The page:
When was your last dinner party? For me (at least until recently), it was New Year’s Eve—over nine months ago. COVID-19 has interfered. Many dinner parties have been canceled, but not all. Maybe you have read about the parties being held in the Hamptons this summer. These soirees involve a hired concierge doctor, testing before entry, and large numbers of attendees. What I suggest is something more intimate and an event that all can enjoy without having a swab inserted in their noses. But is there a way to host your friends (a limited number for dinner), why still keeping everyone safe? I say yes. Here’s how to host a socially-distanced dinner party.
How To Host A Socially-Distanced Dinner Party
Space It Out
Space and the ability to social distance are factors. I think it would be hard to do with more than eight people in total. Make sure that these are people you know. You should be familiar with how they each are keeping themselves safe. Don’t be embarrassed to ask questions.
Discuss the event with each of your attendees to make sure that they are okay with the event and your procedures. Make sure you explain that masks are required except when eating or socially distanced. Explain how you will prepare the food (with gloves?) or just how you will make sure you are not contaminating the dishes or serving area. Some feel more comfortable with food from a restaurant that is separately packaged for each guest… It’s up to you as host, but don’t be offended by guests making requests. We all need to be comfortable in our choices.
Take It Outside
Recognize that it is best to have the event outside. This may be hard given the “in-between” season heat but start the event later—after the sun has gone down. Have lighting or candles. And tell everyone to wear shorts or other casual wear. Just explain that this makes everyone safer.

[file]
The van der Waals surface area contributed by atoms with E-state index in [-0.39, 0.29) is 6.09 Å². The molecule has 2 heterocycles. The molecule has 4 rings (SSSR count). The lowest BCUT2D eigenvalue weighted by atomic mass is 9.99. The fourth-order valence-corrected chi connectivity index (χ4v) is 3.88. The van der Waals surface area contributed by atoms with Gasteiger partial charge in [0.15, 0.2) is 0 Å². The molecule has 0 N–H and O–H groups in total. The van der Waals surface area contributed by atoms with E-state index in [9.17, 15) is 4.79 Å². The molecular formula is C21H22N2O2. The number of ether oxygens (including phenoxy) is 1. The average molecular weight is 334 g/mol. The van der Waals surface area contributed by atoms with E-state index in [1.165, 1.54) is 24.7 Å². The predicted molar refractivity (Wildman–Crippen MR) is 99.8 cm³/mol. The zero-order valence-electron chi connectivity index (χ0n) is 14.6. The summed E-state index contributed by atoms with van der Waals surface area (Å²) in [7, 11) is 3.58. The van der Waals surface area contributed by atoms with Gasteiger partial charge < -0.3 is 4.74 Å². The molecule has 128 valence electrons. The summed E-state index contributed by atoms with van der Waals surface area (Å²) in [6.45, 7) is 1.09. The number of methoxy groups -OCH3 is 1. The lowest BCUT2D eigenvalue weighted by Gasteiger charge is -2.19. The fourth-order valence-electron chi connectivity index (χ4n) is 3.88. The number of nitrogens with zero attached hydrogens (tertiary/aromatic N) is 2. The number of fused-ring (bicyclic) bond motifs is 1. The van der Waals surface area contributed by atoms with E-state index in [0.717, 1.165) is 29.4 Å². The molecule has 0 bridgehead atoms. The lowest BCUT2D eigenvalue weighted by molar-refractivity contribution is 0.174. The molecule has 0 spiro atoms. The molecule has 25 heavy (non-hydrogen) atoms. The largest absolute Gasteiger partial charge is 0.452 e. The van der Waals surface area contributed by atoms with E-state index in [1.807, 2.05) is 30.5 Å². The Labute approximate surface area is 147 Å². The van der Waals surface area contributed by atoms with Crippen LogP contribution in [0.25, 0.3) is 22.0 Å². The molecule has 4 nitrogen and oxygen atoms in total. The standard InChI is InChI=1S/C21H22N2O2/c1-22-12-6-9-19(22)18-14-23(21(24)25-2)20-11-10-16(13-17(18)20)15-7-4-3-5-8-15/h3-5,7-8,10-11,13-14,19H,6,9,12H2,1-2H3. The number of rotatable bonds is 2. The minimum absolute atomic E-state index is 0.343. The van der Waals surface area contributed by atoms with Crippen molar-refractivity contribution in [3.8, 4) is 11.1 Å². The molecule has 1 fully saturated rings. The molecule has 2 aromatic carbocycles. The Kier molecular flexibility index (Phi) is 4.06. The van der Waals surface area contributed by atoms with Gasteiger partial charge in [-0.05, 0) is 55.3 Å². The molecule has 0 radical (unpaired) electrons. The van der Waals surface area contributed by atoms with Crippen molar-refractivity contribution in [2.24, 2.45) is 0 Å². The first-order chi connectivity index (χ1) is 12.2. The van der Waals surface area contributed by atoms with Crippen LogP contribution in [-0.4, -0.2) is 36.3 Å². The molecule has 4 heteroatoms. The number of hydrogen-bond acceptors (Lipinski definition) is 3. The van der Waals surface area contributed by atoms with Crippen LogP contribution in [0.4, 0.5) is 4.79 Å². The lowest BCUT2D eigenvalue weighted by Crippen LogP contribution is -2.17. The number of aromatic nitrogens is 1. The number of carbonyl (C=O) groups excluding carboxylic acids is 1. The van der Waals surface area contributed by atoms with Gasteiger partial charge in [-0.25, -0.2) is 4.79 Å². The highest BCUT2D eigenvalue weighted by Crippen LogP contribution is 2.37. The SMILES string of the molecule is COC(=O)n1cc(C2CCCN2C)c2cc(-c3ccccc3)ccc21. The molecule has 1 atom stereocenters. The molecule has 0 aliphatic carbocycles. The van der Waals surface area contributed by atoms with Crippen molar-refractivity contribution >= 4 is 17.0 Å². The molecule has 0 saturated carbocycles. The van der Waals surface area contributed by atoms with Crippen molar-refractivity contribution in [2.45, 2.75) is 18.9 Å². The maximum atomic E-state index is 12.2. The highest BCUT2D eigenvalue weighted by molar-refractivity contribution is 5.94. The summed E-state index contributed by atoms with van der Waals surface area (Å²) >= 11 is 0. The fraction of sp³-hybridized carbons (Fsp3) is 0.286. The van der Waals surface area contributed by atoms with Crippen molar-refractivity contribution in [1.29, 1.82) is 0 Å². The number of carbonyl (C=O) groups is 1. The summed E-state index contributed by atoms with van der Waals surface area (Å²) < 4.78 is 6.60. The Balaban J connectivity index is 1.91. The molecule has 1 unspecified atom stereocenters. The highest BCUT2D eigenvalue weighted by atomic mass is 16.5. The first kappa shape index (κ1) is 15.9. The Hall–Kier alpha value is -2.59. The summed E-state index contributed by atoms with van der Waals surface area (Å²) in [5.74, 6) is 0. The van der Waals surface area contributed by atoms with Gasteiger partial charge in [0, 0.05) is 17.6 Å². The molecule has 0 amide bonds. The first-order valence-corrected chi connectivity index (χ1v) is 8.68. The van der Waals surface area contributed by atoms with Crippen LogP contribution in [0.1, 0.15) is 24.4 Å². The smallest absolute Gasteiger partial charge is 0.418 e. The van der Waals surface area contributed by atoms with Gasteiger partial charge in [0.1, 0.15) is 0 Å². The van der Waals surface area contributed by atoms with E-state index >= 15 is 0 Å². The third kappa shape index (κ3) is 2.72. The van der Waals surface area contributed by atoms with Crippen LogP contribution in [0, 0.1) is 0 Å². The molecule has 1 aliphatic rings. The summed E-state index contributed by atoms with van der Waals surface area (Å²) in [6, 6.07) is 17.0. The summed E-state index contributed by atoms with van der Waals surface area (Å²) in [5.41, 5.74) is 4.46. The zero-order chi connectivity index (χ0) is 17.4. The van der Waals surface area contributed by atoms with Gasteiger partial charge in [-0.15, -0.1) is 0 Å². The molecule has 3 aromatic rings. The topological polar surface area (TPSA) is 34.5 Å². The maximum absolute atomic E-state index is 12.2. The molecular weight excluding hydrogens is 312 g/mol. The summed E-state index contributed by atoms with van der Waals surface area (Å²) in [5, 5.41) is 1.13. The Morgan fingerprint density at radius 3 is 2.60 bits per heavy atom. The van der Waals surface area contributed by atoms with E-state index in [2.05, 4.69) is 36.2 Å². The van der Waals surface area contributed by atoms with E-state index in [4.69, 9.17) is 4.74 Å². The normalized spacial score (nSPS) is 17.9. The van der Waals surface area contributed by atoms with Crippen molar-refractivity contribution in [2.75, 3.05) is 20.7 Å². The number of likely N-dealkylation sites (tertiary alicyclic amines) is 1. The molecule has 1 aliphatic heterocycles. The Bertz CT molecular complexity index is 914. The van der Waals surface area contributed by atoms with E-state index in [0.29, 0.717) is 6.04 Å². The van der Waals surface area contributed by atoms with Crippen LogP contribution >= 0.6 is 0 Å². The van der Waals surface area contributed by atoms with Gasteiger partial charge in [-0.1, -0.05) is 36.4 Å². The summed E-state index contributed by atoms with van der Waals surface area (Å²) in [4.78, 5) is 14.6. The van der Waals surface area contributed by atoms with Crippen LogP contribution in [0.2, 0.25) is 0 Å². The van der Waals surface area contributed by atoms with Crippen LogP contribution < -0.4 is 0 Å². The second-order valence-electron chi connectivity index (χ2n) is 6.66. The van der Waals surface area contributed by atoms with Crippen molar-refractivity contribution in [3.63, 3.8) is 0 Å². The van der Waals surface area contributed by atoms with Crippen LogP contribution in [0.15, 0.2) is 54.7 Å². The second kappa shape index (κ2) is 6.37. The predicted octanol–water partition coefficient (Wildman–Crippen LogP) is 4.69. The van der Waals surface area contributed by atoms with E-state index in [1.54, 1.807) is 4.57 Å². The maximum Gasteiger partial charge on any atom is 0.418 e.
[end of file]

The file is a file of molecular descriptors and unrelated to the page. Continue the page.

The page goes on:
Separate Everything You Can
Set-up separate eating tables for each couple (or anyone already in their family bubble) that are at least 6 feet apart. Choose a great wine for each couple or specialty cocktail—one that they can have at their own staging table. Consider using plastic, throwaway glasses, and plates.
Have another separate table set up for other drinks—cocktails, mixers, etc, should your guests want something different. But only have one couple or group at the table at the same time. And let them be their own mixologist.
If you don’t do separate take out, set up a food serving table for a buffet. Let each couple come up to the table separately and fill their plates. They should wear masks and should help themselves. You shouldn’t be serving them.
Let the drinks and conversation flow. But do it from a distance. You can have a great ambiance and great interaction without jeopardizing any of your friends. Even if cases are going down in your area, everyone’s immune systems are different and each COVID case is unique. You don’t want to risk it.
Have lots of wipes and sanitizers ready for all. And have a designated bathroom with supplies in it to clean, as the guests feel necessary.
Some may think this is too much—or maybe not enough. But I believe this offers a way to keep everyone connected and together without having to interrupt each other on that tedious Zoom call which always seems to end within an hour. Please stay safe, but stay connected with those you care about.
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